how to buy a used car
One driver's trash is (often) another's treasure. When you're used-car shopping, use these tips to help find the pre-owned gem that's right for you.
Why buy a used car?
Before we delve into how to buy a used car, let's zip through 3 perks of shopping secondhand in the first place.
- They're cheaper than new cars
- They have character and history — history you can track
- They're cheaper (worth mentioning twice)
Tips on shopping for a used car
Shopping for a used car can seem stressful, but it really doesn't have to be — especially if you keep these tips in mind.
Research, research, research (and then research some more)
Stay patient and do your homework on the make and model you want. Look into a car's safety ratings, gas mileage, past recalls, and possible maintenance costs. Consumer Reports is a good place to start this fine-tooth-combing, and the Insurance Institute for Highway Safety is a good resource for safety info.
Check the car's individual history
You don't need a time-traveling DeLorean to find out what a car's been up to (and these days who can spare the gigawatts?). All you need to request a vehicle history report is the vehicle identification number (VIN).
A vehicle history report can provide valuable information — actual miles on the odometer, number of previous owners, past accidents — and give you a good idea of a car's recent activity.
Find out how vehicle history reports can help you steer clear of a bad purchase.
Know the expenses
Buying a car, new or used, is a big expense. So it helps to familiarize yourself with the different fees wrapped up in car ownership. The Edmunds True Cost to Own® tool can help dig up things the price tag won't show, like loan interest, depreciation, and estimated insurance premiums.
Look into insuring a used car
Once you know the make and model or, better yet, the prospective purchase's VIN, get a car insurance quote to see how much a policy might cost.
Or if you're already an Esurance customer, see how adding that vehicle to your car insurance policy could impact your premium. Your car's make, model, crash (or "loss") history, and crash-test scores can all contribute to your premium, particularly if you have comprehensive and collision coverages on your policy.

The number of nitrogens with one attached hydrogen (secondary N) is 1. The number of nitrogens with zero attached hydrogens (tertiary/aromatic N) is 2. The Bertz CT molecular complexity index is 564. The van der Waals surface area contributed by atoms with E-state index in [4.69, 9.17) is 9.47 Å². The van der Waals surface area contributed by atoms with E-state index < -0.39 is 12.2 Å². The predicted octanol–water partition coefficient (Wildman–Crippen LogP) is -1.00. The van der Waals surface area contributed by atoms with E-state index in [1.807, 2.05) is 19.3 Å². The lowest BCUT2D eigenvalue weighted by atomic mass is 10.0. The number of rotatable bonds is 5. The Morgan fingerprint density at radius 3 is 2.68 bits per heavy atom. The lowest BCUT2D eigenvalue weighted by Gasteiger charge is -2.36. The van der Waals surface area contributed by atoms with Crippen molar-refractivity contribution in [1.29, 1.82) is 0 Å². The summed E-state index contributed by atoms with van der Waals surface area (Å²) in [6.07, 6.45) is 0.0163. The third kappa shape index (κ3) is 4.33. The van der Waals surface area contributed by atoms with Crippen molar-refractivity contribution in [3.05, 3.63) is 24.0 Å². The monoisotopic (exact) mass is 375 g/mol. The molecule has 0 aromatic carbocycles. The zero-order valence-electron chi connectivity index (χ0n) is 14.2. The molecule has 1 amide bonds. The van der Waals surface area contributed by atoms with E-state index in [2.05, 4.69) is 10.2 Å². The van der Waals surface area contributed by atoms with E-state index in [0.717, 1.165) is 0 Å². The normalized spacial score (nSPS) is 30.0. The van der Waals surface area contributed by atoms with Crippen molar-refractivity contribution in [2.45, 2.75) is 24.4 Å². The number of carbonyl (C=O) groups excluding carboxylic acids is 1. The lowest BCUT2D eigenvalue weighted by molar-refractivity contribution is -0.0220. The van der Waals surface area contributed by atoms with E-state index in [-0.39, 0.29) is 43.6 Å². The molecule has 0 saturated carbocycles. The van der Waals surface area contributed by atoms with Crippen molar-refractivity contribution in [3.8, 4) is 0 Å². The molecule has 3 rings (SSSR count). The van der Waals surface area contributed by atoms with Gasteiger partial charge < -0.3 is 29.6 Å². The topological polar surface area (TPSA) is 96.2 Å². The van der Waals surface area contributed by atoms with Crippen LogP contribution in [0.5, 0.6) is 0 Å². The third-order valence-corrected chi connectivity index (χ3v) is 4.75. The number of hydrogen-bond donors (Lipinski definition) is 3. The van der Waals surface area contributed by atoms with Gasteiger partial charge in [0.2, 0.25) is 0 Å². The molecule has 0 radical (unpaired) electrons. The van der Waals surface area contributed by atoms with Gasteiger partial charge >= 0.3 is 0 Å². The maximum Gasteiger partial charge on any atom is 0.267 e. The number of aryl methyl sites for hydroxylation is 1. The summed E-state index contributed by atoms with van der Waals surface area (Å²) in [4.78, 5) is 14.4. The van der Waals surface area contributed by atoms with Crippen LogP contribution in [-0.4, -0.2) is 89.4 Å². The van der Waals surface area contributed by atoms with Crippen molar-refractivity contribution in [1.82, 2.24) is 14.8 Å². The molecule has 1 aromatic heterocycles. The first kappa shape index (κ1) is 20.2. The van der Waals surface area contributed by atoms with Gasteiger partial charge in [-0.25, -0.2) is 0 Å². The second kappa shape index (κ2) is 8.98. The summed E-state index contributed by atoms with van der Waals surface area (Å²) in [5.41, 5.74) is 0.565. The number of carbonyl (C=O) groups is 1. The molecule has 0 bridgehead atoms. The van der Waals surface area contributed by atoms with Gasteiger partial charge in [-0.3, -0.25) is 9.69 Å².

Conduct the pre-purchase inspection
Before driving off, check out the car on your own or take it to a trusted auto mechanic and examine the following:
Check for dents, cracks, and rust. Here's a cool trick to help: test for past accident damage under the paint by placing a magnet on fenders and near doors. Anywhere it won't stick indicates a problem.
Examine for damage and wear.
It's usually located on the inside edge of the driver's door. If there are any signs of altering, walk away.
Evaluate any scratches or tears in the fabric.
Test the power windows, radio, and other remote functions.
Heat and A/C
Make sure these are working. They can be expensive to fix.
You can find hints of water damage in the upholstery or by spotting rust inside the car. Flood damage can sometimes cause a car to be totaled. Be on the lookout for unscrupulous sellers trying to get rid of a car with a salvage title — these cars can be difficult to insure.
Depending on what you find during your pre-purchase inspection, the above items could be used as negotiating points or reasons to walk away from your purchase.
Know what your warranty covers
If you're buying from a dealer, here are a few of the most common types of used car warranties:
- Implied warranties are required by state laws and hold the dealer responsible if the car doesn't meet reasonable quality standards. Read the fine print of your paperwork. If you see "as is" or "with all faults" in your contract, the implied warranty may be negated.
- A warranty of merchantability is common in used-car sales and applies only to damage at the time of sale. This warranty usually applies to the basic functions of the car (that it runs, for example) and may not provide financial protection from other things that go wrong.
- Unexpired manufacturer's warranties can cover damage to the car through the manufacturer. Ask the dealer for the necessary paperwork if the car is still covered by this type of warranty.
If you buy the car "as is," the dealer is assuming no responsibility for anything that goes wrong after the sale.
To find out more about the different types of warranties available, read the Federal Trade Commission's guide to buying a used car (PDF).
Car insurance for your shiny new used car
Once you complete your purchase, it's time to insure your newly discovered treasure and make sure you have financial protection in case something happens to it. Consider adding comprehensive and collision coverages to your policy if you don't have them already.
If you're an Esurance customer, you can add a car to your policy online anytime. Or if you're shopping for new car insurance, start your free quote now.
Insuring a new car
Can't decide between getting a used car or a new one? Check out our FAQs about new car insurance.
Find out how crash test results can affect what you pay for car insurance.